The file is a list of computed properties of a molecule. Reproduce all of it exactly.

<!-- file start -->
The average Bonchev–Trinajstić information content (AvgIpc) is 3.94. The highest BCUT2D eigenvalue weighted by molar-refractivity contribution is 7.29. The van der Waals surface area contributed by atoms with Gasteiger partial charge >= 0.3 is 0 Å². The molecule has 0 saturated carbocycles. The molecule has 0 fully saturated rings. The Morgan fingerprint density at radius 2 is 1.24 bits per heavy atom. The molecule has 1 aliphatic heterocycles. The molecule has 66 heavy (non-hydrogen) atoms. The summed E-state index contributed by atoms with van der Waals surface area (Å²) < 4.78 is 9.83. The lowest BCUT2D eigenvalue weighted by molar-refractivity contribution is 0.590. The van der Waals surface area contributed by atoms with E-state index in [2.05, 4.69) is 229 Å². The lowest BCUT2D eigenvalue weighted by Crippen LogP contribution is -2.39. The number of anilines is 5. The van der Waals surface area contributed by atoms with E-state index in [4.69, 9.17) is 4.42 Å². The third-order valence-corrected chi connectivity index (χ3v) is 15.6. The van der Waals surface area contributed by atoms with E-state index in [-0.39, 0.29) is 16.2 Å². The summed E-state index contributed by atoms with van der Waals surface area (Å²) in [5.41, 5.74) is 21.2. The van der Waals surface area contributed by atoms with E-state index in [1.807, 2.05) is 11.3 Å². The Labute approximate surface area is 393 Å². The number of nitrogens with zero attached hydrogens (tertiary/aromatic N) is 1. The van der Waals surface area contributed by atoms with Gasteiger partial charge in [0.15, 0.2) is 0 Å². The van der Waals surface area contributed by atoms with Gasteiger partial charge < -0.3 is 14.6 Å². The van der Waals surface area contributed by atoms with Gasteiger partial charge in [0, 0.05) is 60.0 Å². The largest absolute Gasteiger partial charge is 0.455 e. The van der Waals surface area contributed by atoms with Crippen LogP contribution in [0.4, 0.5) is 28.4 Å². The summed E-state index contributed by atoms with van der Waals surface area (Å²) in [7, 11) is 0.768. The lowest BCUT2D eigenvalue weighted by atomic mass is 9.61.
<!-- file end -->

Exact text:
The average Bonchev–Trinajstić information content (AvgIpc) is 3.94. The highest BCUT2D eigenvalue weighted by molar-refractivity contribution is 7.29. The van der Waals surface area contributed by atoms with Gasteiger partial charge >= 0.3 is 0 Å². The molecule has 0 saturated carbocycles. The molecule has 0 fully saturated rings. The Morgan fingerprint density at radius 2 is 1.24 bits per heavy atom. The molecule has 1 aliphatic heterocycles. The molecule has 66 heavy (non-hydrogen) atoms. The summed E-state index contributed by atoms with van der Waals surface area (Å²) < 4.78 is 9.83. The lowest BCUT2D eigenvalue weighted by molar-refractivity contribution is 0.590. The van der Waals surface area contributed by atoms with E-state index in [2.05, 4.69) is 229 Å². The lowest BCUT2D eigenvalue weighted by Crippen LogP contribution is -2.39. The number of anilines is 5. The van der Waals surface area contributed by atoms with E-state index in [4.69, 9.17) is 4.42 Å². The third-order valence-corrected chi connectivity index (χ3v) is 15.6. The van der Waals surface area contributed by atoms with E-state index in [-0.39, 0.29) is 16.2 Å². The summed E-state index contributed by atoms with van der Waals surface area (Å²) in [5.41, 5.74) is 21.2. The van der Waals surface area contributed by atoms with E-state index in [1.807, 2.05) is 11.3 Å². The Labute approximate surface area is 393 Å². The number of nitrogens with zero attached hydrogens (tertiary/aromatic N) is 1. The van der Waals surface area contributed by atoms with Gasteiger partial charge in [0.15, 0.2) is 0 Å². The van der Waals surface area contributed by atoms with Gasteiger partial charge < -0.3 is 14.6 Å². The van der Waals surface area contributed by atoms with Gasteiger partial charge in [0, 0.05) is 60.0 Å². The largest absolute Gasteiger partial charge is 0.455 e. The van der Waals surface area contributed by atoms with Crippen LogP contribution in [0.4, 0.5) is 28.4 Å². The summed E-state index contributed by atoms with van der Waals surface area (Å²) in [7, 11) is 0.768. The lowest BCUT2D eigenvalue weighted by atomic mass is 9.61.